As an expat mom, I’m particularly relieved to be in a country where being unemployed doesn’t mean the loss of healthcare coverage.

This is our opportunity to show our children that change is important. That our system is completely fractured.

We’ve been watching NASA live feeds, Angela Merkel, and Jacinda Ardern in between trips to scavenge through the forest as a family and learn about plant life and our ecosystem. They’ve seen me cry. We’ve also planted seedlings together and left painted rocks with positive slogans drawn on them. We’ve sprouted an avocado tree from a seed, planted sunflowers, done science experiments, and repurposed a ton of toilet paper rolls, egg cartons and glass jars. We have explored the bounty of our natural habitat and haven’t been confined to the expanse of our local playground, which mostly involves chatting with other moms while the children are playing.

If there is one thing positive that comes out of this dire situation, it’s that we as mothers lose the nonsense: the comparison, competitiveness, rivalry, and trite gossip; and focus on the importance of raising our children to understand the ramifications of our impact on Mother Earth, what with fast fashion, mass production, and useless rhetoric.


It’s not easy. None of this is easy. Every day I wake up and come up with a survival plan. How will I not fail at being a mom today? As long as your children are well-fed, moving, and learning, you are doing an impeccable job. It’s not time to organize your linen closet or spend time away from your children searching for tools online to keep them occupied.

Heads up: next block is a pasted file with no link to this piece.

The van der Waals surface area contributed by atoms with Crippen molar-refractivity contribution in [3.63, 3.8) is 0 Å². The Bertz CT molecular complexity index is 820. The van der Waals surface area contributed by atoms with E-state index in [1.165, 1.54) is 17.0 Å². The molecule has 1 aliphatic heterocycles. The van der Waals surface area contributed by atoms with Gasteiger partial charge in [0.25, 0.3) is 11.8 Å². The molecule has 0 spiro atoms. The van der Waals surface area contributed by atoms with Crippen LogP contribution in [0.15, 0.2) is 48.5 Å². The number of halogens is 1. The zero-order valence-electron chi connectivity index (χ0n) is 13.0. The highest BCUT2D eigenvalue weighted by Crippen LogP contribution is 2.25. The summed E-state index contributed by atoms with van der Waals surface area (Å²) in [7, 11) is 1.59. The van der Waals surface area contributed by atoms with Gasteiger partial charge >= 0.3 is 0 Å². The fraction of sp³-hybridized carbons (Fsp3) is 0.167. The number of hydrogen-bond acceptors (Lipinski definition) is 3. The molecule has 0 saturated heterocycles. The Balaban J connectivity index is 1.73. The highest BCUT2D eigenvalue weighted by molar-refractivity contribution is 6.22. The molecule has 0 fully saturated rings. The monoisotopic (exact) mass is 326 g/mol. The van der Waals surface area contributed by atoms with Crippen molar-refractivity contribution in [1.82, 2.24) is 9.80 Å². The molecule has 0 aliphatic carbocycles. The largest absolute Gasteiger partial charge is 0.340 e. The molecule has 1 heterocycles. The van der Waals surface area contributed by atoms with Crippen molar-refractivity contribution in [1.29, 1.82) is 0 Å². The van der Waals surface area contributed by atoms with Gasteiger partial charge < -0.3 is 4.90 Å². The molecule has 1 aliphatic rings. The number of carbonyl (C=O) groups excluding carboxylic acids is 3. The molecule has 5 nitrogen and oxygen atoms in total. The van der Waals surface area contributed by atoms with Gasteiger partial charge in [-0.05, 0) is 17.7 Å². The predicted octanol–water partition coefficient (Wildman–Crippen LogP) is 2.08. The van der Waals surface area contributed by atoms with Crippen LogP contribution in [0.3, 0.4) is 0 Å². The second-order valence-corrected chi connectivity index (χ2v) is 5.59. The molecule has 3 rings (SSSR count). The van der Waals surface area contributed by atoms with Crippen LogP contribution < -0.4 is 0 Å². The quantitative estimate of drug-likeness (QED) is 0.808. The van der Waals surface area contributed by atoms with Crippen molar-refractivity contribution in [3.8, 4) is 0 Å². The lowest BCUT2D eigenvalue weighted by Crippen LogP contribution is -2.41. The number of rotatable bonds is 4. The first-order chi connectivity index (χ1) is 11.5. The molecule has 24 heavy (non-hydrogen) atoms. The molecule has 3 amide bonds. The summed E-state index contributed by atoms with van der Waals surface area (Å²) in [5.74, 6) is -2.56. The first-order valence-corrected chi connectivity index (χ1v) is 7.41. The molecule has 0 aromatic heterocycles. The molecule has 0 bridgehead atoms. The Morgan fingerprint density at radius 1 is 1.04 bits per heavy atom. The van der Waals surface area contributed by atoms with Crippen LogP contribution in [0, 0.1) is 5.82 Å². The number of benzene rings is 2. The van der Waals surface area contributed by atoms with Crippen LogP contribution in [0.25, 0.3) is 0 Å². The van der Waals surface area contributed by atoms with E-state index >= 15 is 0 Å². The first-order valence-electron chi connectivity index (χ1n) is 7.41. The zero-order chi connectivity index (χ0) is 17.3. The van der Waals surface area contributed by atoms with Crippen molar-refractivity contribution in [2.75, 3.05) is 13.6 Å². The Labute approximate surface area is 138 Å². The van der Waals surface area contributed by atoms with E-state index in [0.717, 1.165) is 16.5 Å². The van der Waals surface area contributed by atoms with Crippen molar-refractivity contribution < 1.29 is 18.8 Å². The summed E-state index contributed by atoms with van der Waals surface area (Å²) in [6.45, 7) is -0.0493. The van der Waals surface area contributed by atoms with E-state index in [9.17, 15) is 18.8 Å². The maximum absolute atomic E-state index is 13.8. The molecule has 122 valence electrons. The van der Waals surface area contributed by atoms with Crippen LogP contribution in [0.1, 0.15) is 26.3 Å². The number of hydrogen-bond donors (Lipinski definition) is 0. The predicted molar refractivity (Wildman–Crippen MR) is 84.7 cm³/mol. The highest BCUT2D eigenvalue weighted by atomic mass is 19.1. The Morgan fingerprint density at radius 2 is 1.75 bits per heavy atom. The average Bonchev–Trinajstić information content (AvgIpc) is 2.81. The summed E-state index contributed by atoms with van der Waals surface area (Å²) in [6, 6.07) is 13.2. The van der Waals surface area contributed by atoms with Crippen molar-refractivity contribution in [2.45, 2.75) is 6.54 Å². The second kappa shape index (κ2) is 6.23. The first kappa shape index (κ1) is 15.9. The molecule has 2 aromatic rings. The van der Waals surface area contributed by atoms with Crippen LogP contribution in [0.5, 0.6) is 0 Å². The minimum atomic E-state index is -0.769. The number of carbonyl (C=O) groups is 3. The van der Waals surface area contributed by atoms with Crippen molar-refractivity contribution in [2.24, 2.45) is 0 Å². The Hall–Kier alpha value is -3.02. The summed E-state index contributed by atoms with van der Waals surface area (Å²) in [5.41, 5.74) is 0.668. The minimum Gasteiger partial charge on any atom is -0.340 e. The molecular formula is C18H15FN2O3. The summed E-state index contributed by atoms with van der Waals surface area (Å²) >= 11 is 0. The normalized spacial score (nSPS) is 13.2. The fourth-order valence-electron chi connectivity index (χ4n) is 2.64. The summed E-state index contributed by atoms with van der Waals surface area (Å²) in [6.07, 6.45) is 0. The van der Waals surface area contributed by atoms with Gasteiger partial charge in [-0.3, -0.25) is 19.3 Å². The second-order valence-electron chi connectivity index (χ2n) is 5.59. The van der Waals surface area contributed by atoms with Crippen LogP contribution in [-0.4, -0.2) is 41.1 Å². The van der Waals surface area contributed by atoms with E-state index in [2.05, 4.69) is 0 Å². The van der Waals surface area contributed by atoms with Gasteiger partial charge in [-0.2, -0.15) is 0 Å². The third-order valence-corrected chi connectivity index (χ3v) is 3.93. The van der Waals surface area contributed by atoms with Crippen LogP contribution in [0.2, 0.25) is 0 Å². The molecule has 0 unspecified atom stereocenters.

It’s time to dig in the soil. In my case, I would like to show my children that sometimes seeds just don’t grow because they don’t have enough sun or water or the proper elements.

So, although I applaud Janice for her efforts at baking, which very well may be where she finds solace, I implore you, dear Über Moms, to bake if you so chose, to sew, to escape into a book, to practice self-care and compassion, but also to use this unfortunate crisis to educate your children on our political system, the ramifications of mass pollution, and the importance of being knowledgeable about the meaningful and not just the mundane.

And above all, to love our earth and nurture nature.



Jordan Sapir, mother of two glitter-laden girls, 2 and 5, studied Journalism and International Political Science in NYC, a place she once called home. She can slaughter five languages fluently. She has worked in a newsroom or two, walked a catwalk or three, and is all for an impromptu adventure. Having traded in her Prada for pretzels, the founder of Über Moms lives in Munich, where she is a stay at home mom and studying to become a certified nutritionist. She is a mommy on a mission and wants to help fellow mothers raise healthy happy families, and beat a PR here and there.